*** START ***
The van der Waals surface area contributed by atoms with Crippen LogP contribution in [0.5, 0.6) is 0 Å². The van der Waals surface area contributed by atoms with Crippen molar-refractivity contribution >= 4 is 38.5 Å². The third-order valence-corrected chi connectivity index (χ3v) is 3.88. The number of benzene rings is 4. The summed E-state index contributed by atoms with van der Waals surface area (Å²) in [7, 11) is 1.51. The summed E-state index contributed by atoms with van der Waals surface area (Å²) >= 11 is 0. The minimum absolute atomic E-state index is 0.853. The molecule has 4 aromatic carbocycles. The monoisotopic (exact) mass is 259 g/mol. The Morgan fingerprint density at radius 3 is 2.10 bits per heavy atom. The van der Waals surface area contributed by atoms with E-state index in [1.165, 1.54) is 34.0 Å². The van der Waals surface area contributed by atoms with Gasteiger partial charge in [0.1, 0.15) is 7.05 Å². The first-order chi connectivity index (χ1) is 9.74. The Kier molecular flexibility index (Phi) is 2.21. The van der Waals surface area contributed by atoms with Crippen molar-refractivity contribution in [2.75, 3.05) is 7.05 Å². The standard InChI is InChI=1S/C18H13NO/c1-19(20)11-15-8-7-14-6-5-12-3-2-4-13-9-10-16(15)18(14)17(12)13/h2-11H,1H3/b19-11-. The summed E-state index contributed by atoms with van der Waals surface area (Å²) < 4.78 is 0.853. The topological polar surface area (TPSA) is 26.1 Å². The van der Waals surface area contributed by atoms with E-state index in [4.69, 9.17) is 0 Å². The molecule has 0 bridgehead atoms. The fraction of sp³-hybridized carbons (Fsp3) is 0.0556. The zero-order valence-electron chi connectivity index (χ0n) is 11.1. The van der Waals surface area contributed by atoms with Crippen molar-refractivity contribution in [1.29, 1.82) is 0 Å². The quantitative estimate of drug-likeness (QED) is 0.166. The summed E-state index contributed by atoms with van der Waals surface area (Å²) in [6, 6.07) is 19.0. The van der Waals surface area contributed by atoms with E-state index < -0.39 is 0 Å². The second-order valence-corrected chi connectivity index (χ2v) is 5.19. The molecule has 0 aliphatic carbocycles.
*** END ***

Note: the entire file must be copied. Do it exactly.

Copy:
The van der Waals surface area contributed by atoms with Crippen LogP contribution in [0.5, 0.6) is 0 Å². The van der Waals surface area contributed by atoms with Crippen molar-refractivity contribution >= 4 is 38.5 Å². The third-order valence-corrected chi connectivity index (χ3v) is 3.88. The number of benzene rings is 4. The summed E-state index contributed by atoms with van der Waals surface area (Å²) in [7, 11) is 1.51. The summed E-state index contributed by atoms with van der Waals surface area (Å²) >= 11 is 0. The minimum absolute atomic E-state index is 0.853. The molecule has 4 aromatic carbocycles. The monoisotopic (exact) mass is 259 g/mol. The Morgan fingerprint density at radius 3 is 2.10 bits per heavy atom. The van der Waals surface area contributed by atoms with E-state index in [1.165, 1.54) is 34.0 Å². The van der Waals surface area contributed by atoms with Gasteiger partial charge in [0.1, 0.15) is 7.05 Å². The first-order chi connectivity index (χ1) is 9.74. The Kier molecular flexibility index (Phi) is 2.21. The van der Waals surface area contributed by atoms with Crippen molar-refractivity contribution in [2.75, 3.05) is 7.05 Å². The standard InChI is InChI=1S/C18H13NO/c1-19(20)11-15-8-7-14-6-5-12-3-2-4-13-9-10-16(15)18(14)17(12)13/h2-11H,1H3/b19-11-. The summed E-state index contributed by atoms with van der Waals surface area (Å²) < 4.78 is 0.853. The topological polar surface area (TPSA) is 26.1 Å². The van der Waals surface area contributed by atoms with E-state index in [4.69, 9.17) is 0 Å². The molecule has 0 bridgehead atoms. The fraction of sp³-hybridized carbons (Fsp3) is 0.0556. The zero-order valence-electron chi connectivity index (χ0n) is 11.1. The van der Waals surface area contributed by atoms with Crippen molar-refractivity contribution in [1.29, 1.82) is 0 Å². The quantitative estimate of drug-likeness (QED) is 0.166. The summed E-state index contributed by atoms with van der Waals surface area (Å²) in [6, 6.07) is 19.0. The van der Waals surface area contributed by atoms with E-state index < -0.39 is 0 Å². The second-order valence-corrected chi connectivity index (χ2v) is 5.19. The molecule has 0 aliphatic carbocycles.